Chief Medical Officer says reopening borders requires two phases

Dr. Hazel Laws, Chief Medical Officer, says there has been no evidence of any local person contracting the disease after interacting with the passengers.
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BASSETERRE, St. Kitts — To continue protecting citizens and residents, as well as visitors from the spread of the COVID-19 virus, the Government of St. Kitts and Nevis will reopen the borders in a phased approach.

“We are taking a phased approach and we must get this right,” said Chief Medical Officer, Dr. Hazel Laws. “The aim is to reopen safely with minimum risk of reintroduction of the virus to the Federation.

“Appropriate protocols are being developed and confirmed to ensure the safety of our people and safety of the inbound traveller or tourists,” she said on the October 6 edition of ‘Leadership Matters.’ “The aim is to avoid a second lockdown which is usually longer than the first.”

Dr. Laws provided an overview of the protocols for the reopening of the Federation’s borders.

“In Phase One, all inbound travellers to the Federation will have to log into the national website prior to travelling to complete and submit the entry form,” she said. “It requires details, including evidence of a negative COVID-19 PCR test done within three days of travel. This test must be done at an accredited laboratory.

“Phase Two will involve an expanded list of hotels certified to accept inbound travellers or tourists with significant risks from hot spots. Such hotels must submit the appropriate protocols to ensure safe operations and minimal risk of COVID-19 outbreak on the property.

“The second phase will also involve an expanded list of excursions and local tourist destination sites that are COVID-19 certified with the relevant protocols. The second phase, will more than likely involve other changes in the existing protocols based on surveillance data we collect and the outcomes observed in the first phase.”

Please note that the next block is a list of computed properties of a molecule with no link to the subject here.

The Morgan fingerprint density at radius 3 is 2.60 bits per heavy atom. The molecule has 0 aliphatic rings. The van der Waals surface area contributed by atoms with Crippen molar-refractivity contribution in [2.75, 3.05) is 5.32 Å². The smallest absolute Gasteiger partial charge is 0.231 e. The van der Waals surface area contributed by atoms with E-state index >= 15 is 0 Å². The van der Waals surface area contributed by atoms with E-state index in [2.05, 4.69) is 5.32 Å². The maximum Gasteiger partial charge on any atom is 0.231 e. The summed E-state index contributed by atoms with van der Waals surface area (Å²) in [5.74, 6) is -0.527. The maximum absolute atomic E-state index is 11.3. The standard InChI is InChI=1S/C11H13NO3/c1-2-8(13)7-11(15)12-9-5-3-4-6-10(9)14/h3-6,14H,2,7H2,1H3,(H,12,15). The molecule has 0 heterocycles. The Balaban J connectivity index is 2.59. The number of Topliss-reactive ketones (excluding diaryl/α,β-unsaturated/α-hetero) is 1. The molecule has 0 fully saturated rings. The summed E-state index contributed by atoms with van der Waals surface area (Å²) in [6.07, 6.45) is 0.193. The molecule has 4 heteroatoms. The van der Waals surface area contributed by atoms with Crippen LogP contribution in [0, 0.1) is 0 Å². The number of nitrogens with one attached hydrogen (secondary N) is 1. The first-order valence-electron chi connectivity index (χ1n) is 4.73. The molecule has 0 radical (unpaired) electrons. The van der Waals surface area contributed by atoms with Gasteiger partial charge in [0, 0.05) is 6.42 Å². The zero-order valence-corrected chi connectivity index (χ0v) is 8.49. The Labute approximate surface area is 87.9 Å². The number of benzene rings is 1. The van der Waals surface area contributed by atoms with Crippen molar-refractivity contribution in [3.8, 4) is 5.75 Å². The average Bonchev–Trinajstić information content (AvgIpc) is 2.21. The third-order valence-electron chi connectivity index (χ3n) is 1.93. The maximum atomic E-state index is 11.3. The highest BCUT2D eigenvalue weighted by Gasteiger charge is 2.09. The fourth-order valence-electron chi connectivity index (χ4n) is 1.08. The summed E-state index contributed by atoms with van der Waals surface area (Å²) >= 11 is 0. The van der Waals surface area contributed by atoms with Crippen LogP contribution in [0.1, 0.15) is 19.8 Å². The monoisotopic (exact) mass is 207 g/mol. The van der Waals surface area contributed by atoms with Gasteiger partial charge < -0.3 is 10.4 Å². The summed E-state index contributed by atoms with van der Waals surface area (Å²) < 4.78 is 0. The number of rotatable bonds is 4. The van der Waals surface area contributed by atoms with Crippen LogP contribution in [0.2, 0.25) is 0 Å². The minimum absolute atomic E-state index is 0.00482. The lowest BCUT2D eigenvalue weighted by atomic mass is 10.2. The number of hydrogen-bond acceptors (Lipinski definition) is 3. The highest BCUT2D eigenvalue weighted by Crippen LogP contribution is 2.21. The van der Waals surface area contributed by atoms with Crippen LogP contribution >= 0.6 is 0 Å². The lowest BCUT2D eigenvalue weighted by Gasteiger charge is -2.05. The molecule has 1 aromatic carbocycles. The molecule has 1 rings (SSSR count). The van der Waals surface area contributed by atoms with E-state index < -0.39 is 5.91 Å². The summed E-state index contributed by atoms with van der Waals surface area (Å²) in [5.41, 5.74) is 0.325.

Dr. Laws indicated that reopening the borders in phases is important and will aid in assisting St. Kitts and Nevis to prevent a second wave of infections. She noted that this can only happen if citizens and residents adhere to several health and safety measures.

“All stakeholders should adhere to infection, prevention and control measures to ensure the safety of our frontline workers, the safety of our people and the safety of all inbound travellers and tourists,” explained Dr. Laws. “We must always maintain good hand hygiene – we need to wash our hands regularly and we need to use appropriate hand sanitizers. We need to get back to this practice. We need to maintain adequate sanitation in school and workplace settings, in business places and, particularly, in the high-risk settings like in prisons and nursing homes for older adults.”

Additionally, maintaining physical distancing of more than one meter or 3.3 feet when out in public spaces was also emphasized by Dr. Laws. She encouraged citizens and residents to avoid crowds and events with a significant number of persons gathered together. She said these practices, should now become second nature.

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